The same is true for dogs. In certain cases, dogs may develop allergies to canned wet foods and the processed meats found in kibbles.
When this happens, tofu can be a great meat substitute for them so they can still meet their target protein intake in their diet. This is because tofu can pass through the digestive system without causing an allergic reaction.
While tofu may not be the best source of protein for our canine friends, we can’t deny that it still has high protein content. So, just in case your pet dog has allergies to certain meats, tofu is there to the rescue. As they say, it’s better to have an alternative than nothing at all.
Overweight and obese dogs can also benefit from mixing a bit of tofu in their diet. Doing so wouldn’t just ensure that they are getting enough nutrition, but it would also sate their appetite or make them feel fuller. This is still be attributed to the high protein content of tofu.
As a result, they won’t feel the need to consume a lot of food just to be satisfied. They can even skip their snack times without being hungry. And of course, this will eventually help them in achieving their ideal body weight.
Low in Fat and Carbohydrates
Having high protein content, yet low in fat and carbohydrate, tofu is undeniably a healthy treat to your pup, especially if he needs to lose some excess fats.
Rich in Fiber
The high fiber content of tofu also contributes to the satiating effect of protein. Hence, it can really help get positive results with your dog’s weight management goals. If your dog is overweight or obese, you can discuss the addition of tofu to his diet with your vet.
Good for Dogs With Liver Problems and Kidney Diseases
Removing meat proteins is just one of the dietary modifications prescribed by veterinarians for dogs with liver and kidney problems. This is because these sick dogs can better handle tofu and other plant-based proteins.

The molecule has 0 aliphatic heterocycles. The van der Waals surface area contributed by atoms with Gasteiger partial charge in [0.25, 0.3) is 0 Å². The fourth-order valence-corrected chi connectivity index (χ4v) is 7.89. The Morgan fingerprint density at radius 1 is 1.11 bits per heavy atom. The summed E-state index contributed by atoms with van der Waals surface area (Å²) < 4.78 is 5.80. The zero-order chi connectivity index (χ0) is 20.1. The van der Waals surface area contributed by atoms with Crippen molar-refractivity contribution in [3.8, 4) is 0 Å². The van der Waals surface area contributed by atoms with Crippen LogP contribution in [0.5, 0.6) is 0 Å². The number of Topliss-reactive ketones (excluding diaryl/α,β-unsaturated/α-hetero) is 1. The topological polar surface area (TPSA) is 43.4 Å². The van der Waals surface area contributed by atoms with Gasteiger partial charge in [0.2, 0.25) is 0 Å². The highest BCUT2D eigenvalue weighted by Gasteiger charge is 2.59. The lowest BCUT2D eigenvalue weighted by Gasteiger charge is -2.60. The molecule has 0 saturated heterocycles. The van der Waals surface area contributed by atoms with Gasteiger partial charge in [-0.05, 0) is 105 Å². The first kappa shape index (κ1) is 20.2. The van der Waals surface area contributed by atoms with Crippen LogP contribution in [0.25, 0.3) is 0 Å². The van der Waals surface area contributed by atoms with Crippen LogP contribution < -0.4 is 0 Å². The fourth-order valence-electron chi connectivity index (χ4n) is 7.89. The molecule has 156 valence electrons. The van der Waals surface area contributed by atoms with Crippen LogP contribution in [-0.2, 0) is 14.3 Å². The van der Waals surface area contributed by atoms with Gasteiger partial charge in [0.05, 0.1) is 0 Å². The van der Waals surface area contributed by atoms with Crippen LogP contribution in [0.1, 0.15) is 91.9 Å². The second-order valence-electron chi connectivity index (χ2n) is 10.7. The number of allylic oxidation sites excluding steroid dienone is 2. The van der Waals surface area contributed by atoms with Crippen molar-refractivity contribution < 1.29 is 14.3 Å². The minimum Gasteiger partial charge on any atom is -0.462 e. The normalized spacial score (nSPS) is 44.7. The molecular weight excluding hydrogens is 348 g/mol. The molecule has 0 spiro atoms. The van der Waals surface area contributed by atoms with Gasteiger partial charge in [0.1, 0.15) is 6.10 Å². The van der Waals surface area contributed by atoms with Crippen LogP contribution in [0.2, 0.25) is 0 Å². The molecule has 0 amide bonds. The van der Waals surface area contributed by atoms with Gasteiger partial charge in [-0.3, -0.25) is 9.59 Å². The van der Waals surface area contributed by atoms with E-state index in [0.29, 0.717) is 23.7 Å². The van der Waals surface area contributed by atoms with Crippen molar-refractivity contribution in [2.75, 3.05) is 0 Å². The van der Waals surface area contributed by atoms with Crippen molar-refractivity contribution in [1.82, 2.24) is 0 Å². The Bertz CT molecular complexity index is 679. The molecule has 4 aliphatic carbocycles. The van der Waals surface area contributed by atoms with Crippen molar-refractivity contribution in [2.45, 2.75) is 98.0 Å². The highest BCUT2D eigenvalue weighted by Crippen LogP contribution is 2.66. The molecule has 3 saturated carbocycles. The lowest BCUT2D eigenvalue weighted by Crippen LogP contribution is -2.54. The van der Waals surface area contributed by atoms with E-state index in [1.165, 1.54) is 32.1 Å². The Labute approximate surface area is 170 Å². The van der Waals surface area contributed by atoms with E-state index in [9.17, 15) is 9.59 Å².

Tofu plays a significant role in the dietary management of dogs with liver issues such as congenital portosystemic shunts, as well as those with renal diseases.
Good for Dogs With Bladder Stones
Bladder stones are somehow related to the problems in the kidneys. Dogs that are prone to developing bladder stones need protein sources with low purine content.
And according to research, tofu and other soybean-derived foods have lower purines than animal proteins.
Helpful for Dogs With Digestive Issues
Dogs that are having issues or difficulties in digesting animal-based proteins can do well with hydrolyzed soy protein such as tofu.
Is Tofu Bad for Dogs?
Depending on the preparation, tofu can also be harmful to dogs. In some instances, tofu can be highly processed so it will taste more like meat and be more palatable.
Tofu that is prepared this way should not be served to dogs because it most likely contains ingredients that can be toxic for them.
While tofu is a nutrient-dense food for people, we cannot say the same thing for our dogs. Some studies claim that dogs cannot efficiently absorb all of these nutrients the way people do. Hence, they can’t take full advantage of all the benefits of tofu.
So, if you are thinking of relying solely on tofu for your pup’s protein intake (which is also unlikely), then, you may be setting your pooch for trouble in the future.
Also, if you are giving too much tofu to your dogs, below are potential health issues that they may run into:
We’ve established that tofu can be a good alternative for dogs that are allergic to animal proteins, but there are also canines with allergies to tofu.
Below are signs that your dog is allergic to soybeans and other soy-derived foods: